Viewers: in countries Watching now:
Start drawing, designing, and rendering your ideas with SketchUp, the inexpensive 3D modeling toolkit used for everything from architecture to game design. George Maestri covers the fundamentals of the application, the interface, and how to model objects from scratch. Plus, learn how to texture objects and create simple animations.
All of the lessons work with both SketchUp Make, the free version of the program, and SketchUp Pro.
SketchUp is, first and foremost, a drawing program, so let's take a look at some of the really basic drawing tools that SketchUp has. And we're going to start with the Line Tool, which is probably the core tool that you need to know, and so right here, it looks like a pencil. And if you go into the Draw menu here, you'll see we've got a number of tools here and Line is at the top. The hot key is L. Now however you select it, it will bring up this line tool. Now we basically draw a line by left clicking and dragging, and left clicking again.
So you left click, drag, and then you anchor it by left clicking again. So I'm going to go ahead and left click in my view port and start dragging. Now notice how when I drag around, it starts to snap to each one of the axis. So it snaps to the blue axis, the up and down axis, the red axis and the green axis. Now this is because SketchUp kind of wants you to draw along these lines. It helps you create things that are square. You don't have to do this, but it's always a good idea, when you're drawing a perspective, to know where these axes are.
So I'm going to snap this to the green axis, and if you want, you can hold down the Shift key, and notice how that gets bold, and that locks it to that green axis. Now, however I do that, if I left-click a second time, it locks down the line. So I left-click, drag, left-click again. Let's do that a little bit more quickly. I'm going to go ahead and left-click and drag along the red axis, and then anchor it down agian. Now, you can see that I have a red and a green, and that makes for a right angle. Now if I want I can drag out again.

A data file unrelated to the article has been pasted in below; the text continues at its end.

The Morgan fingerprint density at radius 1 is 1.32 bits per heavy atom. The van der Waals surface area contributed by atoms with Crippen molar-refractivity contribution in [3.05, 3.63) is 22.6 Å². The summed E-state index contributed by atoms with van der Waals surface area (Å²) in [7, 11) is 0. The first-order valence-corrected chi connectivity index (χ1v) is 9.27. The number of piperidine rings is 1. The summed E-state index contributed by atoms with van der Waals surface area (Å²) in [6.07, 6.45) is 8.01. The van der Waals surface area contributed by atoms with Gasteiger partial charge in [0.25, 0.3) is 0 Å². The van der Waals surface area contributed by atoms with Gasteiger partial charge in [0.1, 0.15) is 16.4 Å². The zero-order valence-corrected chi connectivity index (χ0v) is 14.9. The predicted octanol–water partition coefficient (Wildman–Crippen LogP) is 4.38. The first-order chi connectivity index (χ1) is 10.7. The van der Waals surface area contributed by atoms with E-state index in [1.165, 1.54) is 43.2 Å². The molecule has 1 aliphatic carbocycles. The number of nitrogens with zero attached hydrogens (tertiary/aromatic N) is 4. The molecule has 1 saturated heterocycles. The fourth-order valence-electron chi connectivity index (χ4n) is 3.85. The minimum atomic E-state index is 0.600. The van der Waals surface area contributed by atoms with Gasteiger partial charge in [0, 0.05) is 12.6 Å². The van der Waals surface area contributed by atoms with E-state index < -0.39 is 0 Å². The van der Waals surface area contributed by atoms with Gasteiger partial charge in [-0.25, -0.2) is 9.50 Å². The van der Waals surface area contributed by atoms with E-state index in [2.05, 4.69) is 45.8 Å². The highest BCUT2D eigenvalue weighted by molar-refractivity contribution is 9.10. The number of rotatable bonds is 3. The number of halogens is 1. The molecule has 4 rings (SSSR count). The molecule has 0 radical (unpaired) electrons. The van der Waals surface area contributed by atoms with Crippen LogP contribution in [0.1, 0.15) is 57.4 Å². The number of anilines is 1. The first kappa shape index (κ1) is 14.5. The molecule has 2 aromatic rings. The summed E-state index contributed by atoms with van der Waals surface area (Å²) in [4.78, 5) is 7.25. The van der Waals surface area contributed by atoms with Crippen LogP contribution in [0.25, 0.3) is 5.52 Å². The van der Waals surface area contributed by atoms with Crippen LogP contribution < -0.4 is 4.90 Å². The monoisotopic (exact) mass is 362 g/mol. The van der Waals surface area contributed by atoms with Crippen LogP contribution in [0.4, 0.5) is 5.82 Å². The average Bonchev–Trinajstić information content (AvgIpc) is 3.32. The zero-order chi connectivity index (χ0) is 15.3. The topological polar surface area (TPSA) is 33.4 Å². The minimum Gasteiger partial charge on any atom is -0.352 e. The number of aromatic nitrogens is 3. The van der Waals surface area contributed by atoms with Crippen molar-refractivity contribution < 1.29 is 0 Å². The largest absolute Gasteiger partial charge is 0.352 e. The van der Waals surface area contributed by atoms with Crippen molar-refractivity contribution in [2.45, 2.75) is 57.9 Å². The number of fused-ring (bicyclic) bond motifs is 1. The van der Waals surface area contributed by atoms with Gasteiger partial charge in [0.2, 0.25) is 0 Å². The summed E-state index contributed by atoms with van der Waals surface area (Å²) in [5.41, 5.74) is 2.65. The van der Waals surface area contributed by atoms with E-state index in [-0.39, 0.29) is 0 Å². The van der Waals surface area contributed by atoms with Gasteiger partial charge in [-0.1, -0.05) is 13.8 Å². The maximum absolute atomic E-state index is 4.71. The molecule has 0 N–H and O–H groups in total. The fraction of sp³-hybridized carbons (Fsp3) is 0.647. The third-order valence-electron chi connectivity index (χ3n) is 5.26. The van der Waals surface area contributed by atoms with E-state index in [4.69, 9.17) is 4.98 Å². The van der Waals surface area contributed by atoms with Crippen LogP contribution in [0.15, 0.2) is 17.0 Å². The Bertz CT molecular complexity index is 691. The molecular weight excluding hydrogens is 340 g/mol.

Maybe this time along the green axis. But again I don't have to drag along axes. So, if I wanted to, I could drag, you know, at a diagonal and left click and you can see how now I've got something that's not exactly square. Now if I click on this again, you'll notice here I'm getting an additional snap here. I'm getting this kind of violet colored snap. And that's because it allows me to create things that are perpendicular. So if I click along that violet axis you'll see that I get kind of a right angle there.
Now if I click again, notice how it's starting to snap here along this point. So anytime I'm directly across from a point, it will snap to that, and it'll give me this red dotted line. So you can see here I've got a red dotted line here, here, and here, because SketchUp is telling me that it's directly across that point on the red axis. So, if I were to click on this, I could create a point that's directly across and then I could just drag along the red axis and click again.
When I finally close the shape, it will fill it in with a face. So there we have it. Now when you're drawing, you do want to try and snap to the axes. Otherwise, you're going to get into a lot of trouble, particularly if you are sketching in a perspective view. So for example, if I were to take this line and just draw it along any random sort of angle here. You could see that as I start to draw this, I have no idea where it's at. And so, you look at this and it looks cool from this angle, but then you go here, and you see it's all caddywhompus and kind of weird.
So if you draw, try to draw by snapping to the axes. It can really help you create things that are plainer and that connect together well.
There are currently no FAQs about SketchUp 2013 Essential Training.
Access exercise files from a button right under the course name.
Search within course videos and transcripts, and jump right to the results.
Remove icons showing you already watched videos if you want to start over.
Make the video wide, narrow, full-screen, or pop the player out of the page into its own window.
Click on text in the transcript to jump to that spot in the video. As the video plays, the relevant spot in the transcript will be highlighted.